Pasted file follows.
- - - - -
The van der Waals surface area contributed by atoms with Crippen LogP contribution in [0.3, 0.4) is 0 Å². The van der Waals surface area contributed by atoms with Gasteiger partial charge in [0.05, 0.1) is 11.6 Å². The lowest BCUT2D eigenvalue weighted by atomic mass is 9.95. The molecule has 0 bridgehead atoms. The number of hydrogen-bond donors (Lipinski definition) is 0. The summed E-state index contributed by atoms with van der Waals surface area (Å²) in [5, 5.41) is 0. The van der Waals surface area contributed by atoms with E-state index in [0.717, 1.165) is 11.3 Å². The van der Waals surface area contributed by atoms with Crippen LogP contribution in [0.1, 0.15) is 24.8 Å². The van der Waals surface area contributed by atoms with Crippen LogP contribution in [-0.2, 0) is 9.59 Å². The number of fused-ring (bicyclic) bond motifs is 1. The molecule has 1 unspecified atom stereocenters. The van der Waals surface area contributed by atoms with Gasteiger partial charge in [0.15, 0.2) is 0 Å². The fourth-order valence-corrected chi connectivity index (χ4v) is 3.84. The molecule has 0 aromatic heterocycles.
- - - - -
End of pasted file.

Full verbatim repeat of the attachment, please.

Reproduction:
The van der Waals surface area contributed by atoms with Crippen LogP contribution in [0.3, 0.4) is 0 Å². The van der Waals surface area contributed by atoms with Gasteiger partial charge in [0.05, 0.1) is 11.6 Å². The lowest BCUT2D eigenvalue weighted by atomic mass is 9.95. The molecule has 0 bridgehead atoms. The number of hydrogen-bond donors (Lipinski definition) is 0. The summed E-state index contributed by atoms with van der Waals surface area (Å²) in [5, 5.41) is 0. The van der Waals surface area contributed by atoms with E-state index in [0.717, 1.165) is 11.3 Å². The van der Waals surface area contributed by atoms with Crippen LogP contribution in [0.1, 0.15) is 24.8 Å². The van der Waals surface area contributed by atoms with Crippen LogP contribution in [-0.2, 0) is 9.59 Å². The number of fused-ring (bicyclic) bond motifs is 1. The molecule has 1 unspecified atom stereocenters. The van der Waals surface area contributed by atoms with Gasteiger partial charge in [0.15, 0.2) is 0 Å². The fourth-order valence-corrected chi connectivity index (χ4v) is 3.84. The molecule has 0 aromatic heterocycles.